God’s Conscious Concern for the Land

“Looks After” or “Cares”

The Hebrew word for “looks after” in this verse is doresh. Almost all English translations render the word as “cares for.” The problem with this translation is that the verb root DRSh, which appears over 150 times in the Bible, simply does not mean “cares.” For example, this verb appears for the very first time in the Bible in Genesis 9.

After Noah and his family emerged from the ark after the flood, God gave them a number of commandments. Among them was the prohibition against murder:

But I will demand your blood of your lives, from every beast I will demand it. And from man, from every man for his brother, will I demand the life of man – Genesis 9:5

The word “demand,” repeated 3 times, is various conjugations of DRSh, the verb in our verse. 

But it’s not so simple for us to conclude based on this single verse in Genesis that DRSh means “demand.” Consider the following two examples, which make similar use of the word:

The children agitated within her. She said, ‘If so, why am I like this?’ and she went to inquire of the Lord.Genesis 25:22

You will seek from there the Lord your God, and you will find Him, when you search for Him with all your with all your heart and with all your soul.Deuteronomy 4:29

In neither of these two verses can we translate the verb DRSh as “demand” as it was translated in Genesis when God spoke to Noah. It is also difficult to apply the meanings that we have seen in the verses quoted from Genesis 25 and Deuteronomy 4 to our verse here in Deuteronomy 11.

Proactively anticipate

Based on the usages that we have seen in these few examples I would like to suggest that the verb root DRSh describes proactive anticipation. By “proactive anticipation” I mean, anticipation of an outcome that includes active steps by the one who is anticipating the outcome.

So, when God told Noah that He would hold people responsible for the deaths of other human beings, He meant that there will be an outcome, a punishment, that He will actively seek to bring about. Rebekah, pregnant with Jacob and Esau desperately wanted to know why her pregnancy was so difficult. She took steps to discover the explanation. And Deuteronomy 4:29 describes one who is making an effort to draw closer to God. The Bible is telling us that this must be an active process.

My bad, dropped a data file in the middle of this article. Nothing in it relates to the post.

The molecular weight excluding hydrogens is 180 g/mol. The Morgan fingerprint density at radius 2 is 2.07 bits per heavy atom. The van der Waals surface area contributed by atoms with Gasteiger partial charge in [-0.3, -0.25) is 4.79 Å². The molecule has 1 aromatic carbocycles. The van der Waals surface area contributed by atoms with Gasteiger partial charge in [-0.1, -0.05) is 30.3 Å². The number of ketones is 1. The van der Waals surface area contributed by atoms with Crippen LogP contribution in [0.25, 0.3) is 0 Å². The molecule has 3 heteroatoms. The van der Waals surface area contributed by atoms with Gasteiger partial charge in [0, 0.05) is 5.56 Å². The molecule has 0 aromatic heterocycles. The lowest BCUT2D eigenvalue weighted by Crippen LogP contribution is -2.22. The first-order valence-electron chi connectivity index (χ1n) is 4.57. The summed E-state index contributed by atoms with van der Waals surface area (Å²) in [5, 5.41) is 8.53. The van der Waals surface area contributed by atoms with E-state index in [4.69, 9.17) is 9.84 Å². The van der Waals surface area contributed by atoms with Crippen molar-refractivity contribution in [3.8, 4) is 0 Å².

What does this mean for God?

Back to our verse. What does it mean that God always “looks after” or “cares for” – doresh – the land of Israel?

The previous verse told us that the land of Israel depends on rain. The verses that follow ours teach us that the amount of rainfall in the land of Israel depends entirely on the extent to which the nation of Israel dwelling in the land is obedient to God’s commandments. Based on both the context just outlined and our brief exploration of the meaning of the verb DRSh, I’d like to suggest an important lesson from this verse.

In this passage in Deuteronomy, the Bible describes a unique system for rainfall. If the nation of Israel prays, obeys the commandments, and lives in accordance with God’s will, there will be abundant rain. If they violate God’s will and turn to false gods, rain will not fall. Reading this, one might be led to think that, as supernatural as this cause-and-effect system is, it works in an unconscious and automated way. In other words, God set up a system whereby the direct result of our obedience or disobedience will be more or less rainfall. God set it up, so to speak, and the program runs. Obeying the commandments would be like putting money in a vending machine.

Our verse teaches us that this understanding is incorrect. While it’s true that the quantity of rainfall will be determined by our obedience to God, it is not an automated and unconscious system. God will always be actively involved, always consciously evaluating and deciding how to respond to our actions. This idea is then emphasized by the second half of the verse, “the eyes of the Lord your God are upon it from the beginning of the year until year’s end.”

In other words, God is actively concerned and involved. He didn’t simply set up a system within which we then operate. Our obedience to His will and His corresponding blessing of rain is a constant expression of an active and conscious relationship.

God’s promises of reward or punishment are not simply rules that are then unconsciously activated by our actions. God is always watching, always concerned, always involved.

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Rabbi Pesach Wolicki

Rabbi Pesach Wolicki is the Executive Director of Israel365 Action and the author of Verses for Zion and Cup of Salvation: A Powerful Journey Through King David's Psalms of Praise. He is a frequent guest on Erick Stakelbeck's The Watchman and a regular contributor to Israel365news.com and The Jerusalem Post.

Rabbi Pesach Wolicki

Rabbi Pesach Wolicki is the Executive Director of Israel365 Action and the author of Verses for Zion and Cup of Salvation: A Powerful Journey Through King David's Psalms of Praise. He is a frequent guest on Erick Stakelbeck's The Watchman and a regular contributor to Israel365news.com and The Jerusalem Post.

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